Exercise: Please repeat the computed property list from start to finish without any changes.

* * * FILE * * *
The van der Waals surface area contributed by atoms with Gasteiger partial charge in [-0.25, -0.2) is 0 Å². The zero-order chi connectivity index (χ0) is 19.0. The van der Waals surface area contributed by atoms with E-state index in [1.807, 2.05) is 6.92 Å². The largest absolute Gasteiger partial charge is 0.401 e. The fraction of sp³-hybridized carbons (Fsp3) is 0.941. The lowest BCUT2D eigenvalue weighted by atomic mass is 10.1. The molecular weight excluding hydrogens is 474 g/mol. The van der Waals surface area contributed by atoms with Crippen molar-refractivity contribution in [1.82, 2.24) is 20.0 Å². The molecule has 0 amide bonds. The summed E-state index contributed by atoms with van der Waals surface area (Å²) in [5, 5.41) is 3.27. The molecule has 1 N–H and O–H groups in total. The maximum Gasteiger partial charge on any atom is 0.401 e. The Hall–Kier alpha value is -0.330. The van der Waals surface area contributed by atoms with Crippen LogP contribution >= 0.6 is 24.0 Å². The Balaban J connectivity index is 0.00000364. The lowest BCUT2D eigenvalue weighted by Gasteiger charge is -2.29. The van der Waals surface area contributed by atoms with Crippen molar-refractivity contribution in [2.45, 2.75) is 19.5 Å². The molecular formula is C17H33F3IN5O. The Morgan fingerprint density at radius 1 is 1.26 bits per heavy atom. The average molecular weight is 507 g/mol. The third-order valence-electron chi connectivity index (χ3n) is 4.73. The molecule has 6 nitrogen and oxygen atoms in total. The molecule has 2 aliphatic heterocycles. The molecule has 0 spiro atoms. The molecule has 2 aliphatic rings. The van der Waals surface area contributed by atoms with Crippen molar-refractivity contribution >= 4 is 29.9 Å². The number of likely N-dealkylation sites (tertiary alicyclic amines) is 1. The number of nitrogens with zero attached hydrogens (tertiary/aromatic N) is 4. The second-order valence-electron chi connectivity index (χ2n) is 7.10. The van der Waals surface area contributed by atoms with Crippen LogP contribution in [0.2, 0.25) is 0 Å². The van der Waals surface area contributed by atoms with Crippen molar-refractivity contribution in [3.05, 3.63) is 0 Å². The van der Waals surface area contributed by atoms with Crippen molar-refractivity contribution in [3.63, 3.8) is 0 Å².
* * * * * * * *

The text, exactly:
The van der Waals surface area contributed by atoms with Gasteiger partial charge in [-0.25, -0.2) is 0 Å². The zero-order chi connectivity index (χ0) is 19.0. The van der Waals surface area contributed by atoms with E-state index in [1.807, 2.05) is 6.92 Å². The largest absolute Gasteiger partial charge is 0.401 e. The fraction of sp³-hybridized carbons (Fsp3) is 0.941. The lowest BCUT2D eigenvalue weighted by atomic mass is 10.1. The molecular weight excluding hydrogens is 474 g/mol. The van der Waals surface area contributed by atoms with Crippen molar-refractivity contribution in [1.82, 2.24) is 20.0 Å². The molecule has 0 amide bonds. The summed E-state index contributed by atoms with van der Waals surface area (Å²) in [5, 5.41) is 3.27. The molecule has 1 N–H and O–H groups in total. The maximum Gasteiger partial charge on any atom is 0.401 e. The Hall–Kier alpha value is -0.330. The van der Waals surface area contributed by atoms with Crippen LogP contribution >= 0.6 is 24.0 Å². The Balaban J connectivity index is 0.00000364. The lowest BCUT2D eigenvalue weighted by Gasteiger charge is -2.29. The van der Waals surface area contributed by atoms with Crippen molar-refractivity contribution in [2.45, 2.75) is 19.5 Å². The molecular formula is C17H33F3IN5O. The Morgan fingerprint density at radius 1 is 1.26 bits per heavy atom. The average molecular weight is 507 g/mol. The third-order valence-electron chi connectivity index (χ3n) is 4.73. The molecule has 6 nitrogen and oxygen atoms in total. The molecule has 2 aliphatic heterocycles. The molecule has 0 spiro atoms. The molecule has 2 aliphatic rings. The van der Waals surface area contributed by atoms with Crippen molar-refractivity contribution >= 4 is 29.9 Å². The number of likely N-dealkylation sites (tertiary alicyclic amines) is 1. The number of nitrogens with zero attached hydrogens (tertiary/aromatic N) is 4. The second-order valence-electron chi connectivity index (χ2n) is 7.10. The van der Waals surface area contributed by atoms with Crippen LogP contribution in [0.2, 0.25) is 0 Å². The van der Waals surface area contributed by atoms with Crippen molar-refractivity contribution in [3.05, 3.63) is 0 Å². The van der Waals surface area contributed by atoms with Crippen molar-refractivity contribution in [3.63, 3.8) is 0 Å².